So, romance and war. My mom and dad. Two types that are so different and yet somehow work together to create a story that’s full of multiple HEA’s after multiple battles to learn how to get to the end of the book together.

Crushing on Classics

For the longest time I could not put my finger on what about classics made me love them so much. As far back as I can remember I’ve been a fan of the classics, starting with stories like Anne of Green Gables and The Wind in the Willows. Eventually I graduated to works such as Kate Chopin’s The Awakening, Emily Bronte’s Wuthering Heights, and made my way through high school readings like Jane Austen’s Pride and Prejudice and various Shakespeare plays. Of course like every other 13-year-old of my generation (probably. I’m just making that up), I became obsessed with Edgar Allen Poe and Bram Stoker’s Dracula.

While I take pride in having a fondness for the classics, I know I’m not a literary snob. Classics are obviously not the only worthwhile books to consume, and I’m certainly a fan of cheesy fantasy/scifi novels as well as comic books and mystery-thrillers. I read across genres frequently, but I always come back to the classics.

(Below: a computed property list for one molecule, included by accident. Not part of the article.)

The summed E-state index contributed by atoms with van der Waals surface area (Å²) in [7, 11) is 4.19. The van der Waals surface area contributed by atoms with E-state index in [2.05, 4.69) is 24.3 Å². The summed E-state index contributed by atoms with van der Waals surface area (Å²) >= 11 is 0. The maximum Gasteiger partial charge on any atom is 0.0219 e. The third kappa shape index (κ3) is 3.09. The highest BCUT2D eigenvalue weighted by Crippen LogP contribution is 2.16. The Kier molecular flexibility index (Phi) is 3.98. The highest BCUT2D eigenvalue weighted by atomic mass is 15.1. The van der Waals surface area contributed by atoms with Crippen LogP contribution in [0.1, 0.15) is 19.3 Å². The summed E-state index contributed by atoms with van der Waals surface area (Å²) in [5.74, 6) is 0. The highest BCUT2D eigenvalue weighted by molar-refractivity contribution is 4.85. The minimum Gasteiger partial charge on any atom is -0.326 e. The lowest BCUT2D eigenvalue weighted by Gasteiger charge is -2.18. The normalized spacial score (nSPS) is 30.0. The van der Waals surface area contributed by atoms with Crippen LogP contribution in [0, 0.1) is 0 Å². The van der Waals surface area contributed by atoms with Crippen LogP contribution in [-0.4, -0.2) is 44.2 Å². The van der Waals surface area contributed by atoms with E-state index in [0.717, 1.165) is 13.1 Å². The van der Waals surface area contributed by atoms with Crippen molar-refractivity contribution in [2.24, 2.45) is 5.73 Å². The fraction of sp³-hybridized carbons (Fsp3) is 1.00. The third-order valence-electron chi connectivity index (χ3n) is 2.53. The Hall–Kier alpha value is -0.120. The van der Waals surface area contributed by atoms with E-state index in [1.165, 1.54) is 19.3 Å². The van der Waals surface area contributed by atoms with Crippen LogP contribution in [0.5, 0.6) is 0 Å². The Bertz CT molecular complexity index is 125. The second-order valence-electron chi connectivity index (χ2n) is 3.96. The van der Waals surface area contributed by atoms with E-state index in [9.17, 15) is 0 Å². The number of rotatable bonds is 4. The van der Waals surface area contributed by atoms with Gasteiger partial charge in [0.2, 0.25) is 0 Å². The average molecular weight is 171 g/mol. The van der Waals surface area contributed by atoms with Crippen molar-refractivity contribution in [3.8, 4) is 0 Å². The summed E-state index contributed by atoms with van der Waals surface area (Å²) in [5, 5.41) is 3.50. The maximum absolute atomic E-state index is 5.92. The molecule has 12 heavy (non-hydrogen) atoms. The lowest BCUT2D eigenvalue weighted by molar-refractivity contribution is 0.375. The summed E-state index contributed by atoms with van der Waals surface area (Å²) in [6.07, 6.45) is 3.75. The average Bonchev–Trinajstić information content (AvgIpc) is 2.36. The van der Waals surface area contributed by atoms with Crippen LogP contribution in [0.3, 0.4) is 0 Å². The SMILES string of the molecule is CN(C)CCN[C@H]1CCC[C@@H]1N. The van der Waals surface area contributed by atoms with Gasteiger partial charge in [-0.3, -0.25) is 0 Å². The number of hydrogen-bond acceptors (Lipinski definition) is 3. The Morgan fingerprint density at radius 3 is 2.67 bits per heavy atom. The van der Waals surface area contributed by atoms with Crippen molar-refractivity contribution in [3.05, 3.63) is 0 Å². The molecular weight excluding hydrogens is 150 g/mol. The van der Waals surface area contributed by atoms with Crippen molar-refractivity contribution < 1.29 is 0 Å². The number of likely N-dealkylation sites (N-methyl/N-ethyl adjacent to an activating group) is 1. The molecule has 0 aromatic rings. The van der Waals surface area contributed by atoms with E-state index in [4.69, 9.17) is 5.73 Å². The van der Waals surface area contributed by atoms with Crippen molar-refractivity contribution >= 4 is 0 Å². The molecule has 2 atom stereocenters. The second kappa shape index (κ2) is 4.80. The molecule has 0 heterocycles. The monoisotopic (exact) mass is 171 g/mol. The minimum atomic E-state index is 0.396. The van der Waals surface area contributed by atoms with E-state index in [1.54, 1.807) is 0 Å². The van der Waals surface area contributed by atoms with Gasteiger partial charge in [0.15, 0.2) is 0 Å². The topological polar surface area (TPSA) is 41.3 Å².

I think part of my love for them is the language. Since becoming a kindred spirit with my dearest Anne Shirley, it was the first time I ever read a character that sounded like me. She was a young girl like me and she spoke in earnest and with what the adults and others around us like to call “big words.” I always felt so strange being the kid with a sophisticated vocabulary, but trying to speak the way I was expected at my age felt wrong. It wasn’t until Anne came along that I found a repertoire of characters and people that spoke like me. The flow of the language, its poetry and drama, all spoke to me on an unidentifiable level.